Tuesday, March 1, 2011

The narcissism of minor difference - Snatches, Logan Christopher and Freud

It's been a while since we wrote anything. I don't want to bore anyone with a simple training log, especially since the weights I move hardly can be considered extraordinary. I did have a pretty nice pull-up session the otherday though where I easily did pull-ups with +48 kgs and had a very good try (bar to the chin but not under) with +56 kgs.
Thats not what I'm writing about now anyway. If you are a part of the world kettkebell community on Facebook and internet you have probably heard of or seen Logan Christophers 301 snatches in 10 minutes with a 24 kg bell. You have probably also not missed the debate it has stirred.
The major objection to Logans feat is (no surprise here) technique.
"That's not a snatch", "There is no lockout", "What's the point?".
There seems to be an impulse in human beings to sniff up the weakest point in other human beings that they encounter and attack it. Or to quote Tool: "I will find the center in you, I will chew it up and leave".
In Civilization and its Discontents Freud writes about "the narcissism of minor/small difference" as the impulse that makes one human being separate himself/herself from others through focusing of differences and thereby creating an other, an enemy. Michael Ignatieff uses the concept to discuss genocide in general and Rwanda in particular.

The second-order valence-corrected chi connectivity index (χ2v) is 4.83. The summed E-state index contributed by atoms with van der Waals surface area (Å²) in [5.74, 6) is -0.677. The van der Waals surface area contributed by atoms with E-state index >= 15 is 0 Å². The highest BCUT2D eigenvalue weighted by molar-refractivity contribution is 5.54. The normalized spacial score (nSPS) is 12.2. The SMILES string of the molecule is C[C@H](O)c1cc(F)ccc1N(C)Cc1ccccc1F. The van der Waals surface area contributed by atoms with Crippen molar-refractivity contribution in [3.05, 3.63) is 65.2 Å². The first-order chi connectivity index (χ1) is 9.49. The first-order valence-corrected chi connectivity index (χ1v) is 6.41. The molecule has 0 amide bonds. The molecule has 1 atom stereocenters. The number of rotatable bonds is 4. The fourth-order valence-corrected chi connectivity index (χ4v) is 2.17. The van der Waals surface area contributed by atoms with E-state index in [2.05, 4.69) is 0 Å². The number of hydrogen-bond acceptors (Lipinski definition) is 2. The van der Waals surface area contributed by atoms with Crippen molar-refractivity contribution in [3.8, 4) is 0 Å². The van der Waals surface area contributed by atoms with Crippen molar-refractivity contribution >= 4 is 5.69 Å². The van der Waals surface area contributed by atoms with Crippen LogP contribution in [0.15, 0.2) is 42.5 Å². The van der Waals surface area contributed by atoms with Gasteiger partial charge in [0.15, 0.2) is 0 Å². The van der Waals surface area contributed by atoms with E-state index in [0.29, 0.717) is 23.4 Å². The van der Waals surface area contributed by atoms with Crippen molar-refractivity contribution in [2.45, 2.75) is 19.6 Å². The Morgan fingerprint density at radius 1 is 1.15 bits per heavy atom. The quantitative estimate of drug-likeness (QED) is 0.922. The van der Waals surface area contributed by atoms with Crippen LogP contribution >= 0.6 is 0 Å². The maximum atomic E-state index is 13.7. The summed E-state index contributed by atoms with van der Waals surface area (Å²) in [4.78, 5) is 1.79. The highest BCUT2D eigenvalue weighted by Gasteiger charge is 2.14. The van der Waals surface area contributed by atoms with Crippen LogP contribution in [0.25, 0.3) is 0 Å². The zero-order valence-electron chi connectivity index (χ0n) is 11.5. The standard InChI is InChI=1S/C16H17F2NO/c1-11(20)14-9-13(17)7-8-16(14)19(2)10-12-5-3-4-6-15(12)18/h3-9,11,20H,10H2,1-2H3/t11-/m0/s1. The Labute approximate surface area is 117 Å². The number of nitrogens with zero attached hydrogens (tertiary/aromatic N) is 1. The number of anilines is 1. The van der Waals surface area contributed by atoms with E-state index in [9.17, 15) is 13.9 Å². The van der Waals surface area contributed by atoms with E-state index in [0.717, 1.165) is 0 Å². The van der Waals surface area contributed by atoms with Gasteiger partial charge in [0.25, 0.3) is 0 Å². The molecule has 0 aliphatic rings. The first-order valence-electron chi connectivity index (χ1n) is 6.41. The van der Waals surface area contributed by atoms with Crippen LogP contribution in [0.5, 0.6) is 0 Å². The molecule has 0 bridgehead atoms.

Though the kettlebell world is a long way from Rwanda in the early 90s the concept still applies.
The kettlebell world is small. It's a bunch of people who uses the same tool in a similar way. Basically everyone in the kettlebell world agree on some basic premises, e.g. that free weights are superior to machines or that strength and conditioning should go hand in hand. These similarities are a lot bigger than the differences, e.g. technique or design of the bells. In despite of that, the reaction to Logans 301 snatches is not awe but ridicule (there's a lot of awe also but that's not a problem).

"...are engaged in constant feuds and ridiculing each other' - 'such sensitiveness...to just these details of differentiation"
From Wikipedia

Anyone who has ever lifted a 24 kg kettlebell knows how almost inhumanly hard it is to do what Logan did. Why do they choose to focus on the lack of a lockout rather than the accomplishment?
This narcissism of minor difference is like a virus on the internet. Look at the comments on any youtube video of someone doing anything hard. If someone deadlifts 400 kgs, someone thinks that the back isn't straight enough; if someone BUPs 60 kg, someone thinks that there's not enough control in the lockout etc. etc. ad infinitum.
I admit, when I saw Logans video my first thought was: "he's not locking his elbow and the ROM is short". But just looking for a few minutes more, listening to his breath, pretty quickly changed that thought into: "maaaaaaaaan!!!! I'm not even close to be able to do that, not even in the same universe!!".
To critizise someones technique without acknowledging their achivements is putting the bar higher for others than for yourself. If you want better, DO better. If you can't DO better then at least have the courtesy to be silent. The world is big enough for all kinds of snatches.

Do I think that it is possible to do 301 locked elbow snatches with a 24 kg bell in 10 minutes? Well I went out on the terrace to do an experiment: to do 30 locked elbow snatches with the 24 in one minute. It worked, with one slow hand change (can't do the flashy air changes yet). Would I be able to keep that tempo for 10 minutes? Ha ha ha ha ha.....no way. But I do think it is possible.